Career & Success

Randall Bolten: "Painting with Numbers"

In a new book, a Stanford GSB alum explores how to present financials so people "get it."

September 14, 2012

| by Kathleen O'Toole

Whether you make your living with numbers or just occasionally have to communicate your credit worthiness to your banker, you can make or break your reputation by how you present those numbers, says Randall Bolten, a former chief financial officer to high-tech companies BroadVision, Phoenix Technologies, Arcot Systems, BioCAD, Inc., and Bowers Imaging Technologies, as well as a former controller for Oracle and Tandem Computers. John Wiley & Sons recently published Painting with Numbers, Bolten’s book on presenting financials and other numbers to audiences you care about. Bolten, Stanford MBA ‘77 and now CEO of Lucidity consulting, spoke to Kathleen O’Toole about his tips on improving numerical communication. Here are excerpts:

Why did you decide to write this book?

Randall Bolten: During the 20 years I was a CFO in Silicon Valley, it became increasingly clear to me that small differences in the way numbers are presented can have a huge impact on how well they are understood by the audience. And these small differences were about communications skill, not about any particular math skill. For example, you don’t have to be a numbers genius to right-justify your numbers, which makes it easier for your audience to quickly focus on the bigger numbers. You don’t have to be a numbers genius to remember to put a title on your reports so people can look at the page and instantly see what the report is about. And you don’t have to be a numbers genius to throw in some ratios that can add meaning and context to your raw numbers. Because presenting numbers is such an important communication skill, I coined the word quantation to describe it so that it would have a one-word name, on par with writing and speaking. One way to think about my book is that it is a 300-page pep talk. It says that to present numbers effectively, you have to follow some communication rules, and often not much more than that.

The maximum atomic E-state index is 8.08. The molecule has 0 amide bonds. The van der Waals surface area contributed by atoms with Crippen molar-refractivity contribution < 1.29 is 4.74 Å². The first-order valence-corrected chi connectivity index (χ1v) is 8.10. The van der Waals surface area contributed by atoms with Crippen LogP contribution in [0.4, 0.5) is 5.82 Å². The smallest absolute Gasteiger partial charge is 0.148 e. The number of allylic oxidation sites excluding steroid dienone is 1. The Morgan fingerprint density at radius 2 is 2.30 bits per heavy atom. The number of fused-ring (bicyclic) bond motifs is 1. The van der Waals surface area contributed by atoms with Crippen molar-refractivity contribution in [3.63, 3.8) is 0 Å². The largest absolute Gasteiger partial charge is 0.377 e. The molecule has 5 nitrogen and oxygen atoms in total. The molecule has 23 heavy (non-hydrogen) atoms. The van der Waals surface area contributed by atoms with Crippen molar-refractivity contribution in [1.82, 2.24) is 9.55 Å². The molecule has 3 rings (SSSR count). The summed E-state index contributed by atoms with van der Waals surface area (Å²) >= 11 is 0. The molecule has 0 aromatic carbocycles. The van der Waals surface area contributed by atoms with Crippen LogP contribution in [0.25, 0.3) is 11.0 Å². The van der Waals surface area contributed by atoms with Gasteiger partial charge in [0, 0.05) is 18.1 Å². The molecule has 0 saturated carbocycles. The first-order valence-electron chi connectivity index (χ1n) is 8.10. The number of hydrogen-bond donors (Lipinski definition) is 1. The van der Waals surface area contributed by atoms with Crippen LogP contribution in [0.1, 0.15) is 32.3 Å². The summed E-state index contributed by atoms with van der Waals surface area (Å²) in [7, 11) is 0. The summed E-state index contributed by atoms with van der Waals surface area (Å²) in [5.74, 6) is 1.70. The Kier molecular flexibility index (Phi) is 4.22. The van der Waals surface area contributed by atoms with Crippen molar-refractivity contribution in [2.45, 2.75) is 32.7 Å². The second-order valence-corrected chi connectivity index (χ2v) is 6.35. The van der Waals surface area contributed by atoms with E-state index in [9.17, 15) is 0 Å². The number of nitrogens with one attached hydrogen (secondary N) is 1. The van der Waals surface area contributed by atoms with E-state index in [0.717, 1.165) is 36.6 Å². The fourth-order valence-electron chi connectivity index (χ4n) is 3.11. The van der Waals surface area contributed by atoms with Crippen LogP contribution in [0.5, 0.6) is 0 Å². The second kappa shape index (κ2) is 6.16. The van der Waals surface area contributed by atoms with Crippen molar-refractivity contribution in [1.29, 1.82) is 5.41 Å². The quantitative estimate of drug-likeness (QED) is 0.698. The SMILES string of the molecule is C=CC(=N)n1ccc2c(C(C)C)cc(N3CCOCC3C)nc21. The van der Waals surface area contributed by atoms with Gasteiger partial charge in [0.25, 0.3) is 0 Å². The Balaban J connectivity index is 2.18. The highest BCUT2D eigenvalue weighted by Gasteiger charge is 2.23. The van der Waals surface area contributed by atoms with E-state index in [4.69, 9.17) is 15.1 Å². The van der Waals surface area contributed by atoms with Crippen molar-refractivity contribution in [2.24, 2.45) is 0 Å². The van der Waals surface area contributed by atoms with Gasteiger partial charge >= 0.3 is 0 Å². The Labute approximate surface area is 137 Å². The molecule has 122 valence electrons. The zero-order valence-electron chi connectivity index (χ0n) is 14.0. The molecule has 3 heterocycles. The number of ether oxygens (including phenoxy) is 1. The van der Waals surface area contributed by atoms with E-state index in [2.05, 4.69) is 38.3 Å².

Your book lists some of the “deadly sins” of presenting numbers. Can you give an example?

I’m very fond of deadly sin number 17, which relates to PowerPoint presentations. It’s when you say, “I know most of you can’t read the numbers on this slide, but … .” People in the audience hate that, but I am the only person I know who ever actually did anything about it. At one company where I was CFO, we had a worldwide sales meeting where one regional manager after another was to give a presentation. It’s the kind of meeting where, if you are presenting, you want the CFO in the room, and the first guy up said exactly that about one of his more unreadable slides. I was sitting in the back of the room and I raised my hand and said, “It’s too late for this gentleman, but everyone else in this room has at least an hour. The next time that happens I’m walking out of this room, and I’m not coming back for the rest of the day.” And guess what: A miracle occurred. Not one more slide was unreadable from the back of the room.

In the book, you write that confusion about numbers causes costly mistakes. Give an example.

Let’s take chronological order. Some people like presenting years, quarters, or months in reverse chronological order so the most recent year is closest to the caption. But when people think in chronological order, they think forward in time, not backward, and in English, we read from left to right. So I think it’s weird when data on years or quarters are presented in reverse chronological order. But the worst sin is presenting a package where some slides or pages are in forward chronology, and some are in reverse. You risk the reader reaching the absolutely diametrically wrong conclusion about a trend.

Do you favor graphs or tables for displaying numbers?

Graphs are useful if you are trying to get somebody to recognize a trend or pattern. But if you’re just conveying information, they are very inefficient. But not everyone appreciates this distinction between tables and graphs, and so they say things like, “I’m a very visual person — just give me some graphs.” Unfortunately, to some people that’s as if they were saying, “When you send me a memo, don’t put too many big words in it.”

One of the worst problems is that people assume that both presenting and understanding numbers are math skills. A person who says right off the bat, “I’m no good with numbers,” will probably make no effort to understand the numbers, and give no feedback to the presenter. If more people said to the presenter, “I have a 3-digit IQ. If I can’t understand the information you are presenting to me, maybe it’s not my fault,” the presenters would spend more time making their reports more comprehensible.

Is your advice aimed at accountants and CFOs or people who occasionally have to present numbers to others?

It’s for both. If you present numbers a lot — if you are an accountant, an engineer, a health care analyst — how you present numbers is a critical part of your personal brand image. There are a whole lot of other professions — litigator, investor relations professional, project manager — where presenting numbers is not quite as critical to your personal brand image, but when numbers are involved, it’s usually because the stakes are very high. It’s a little like when a standing rib roast is served, the dinner is more important. Even if you never present numbers except when you are applying for a mortgage, it’s important for you to present that information clearly.

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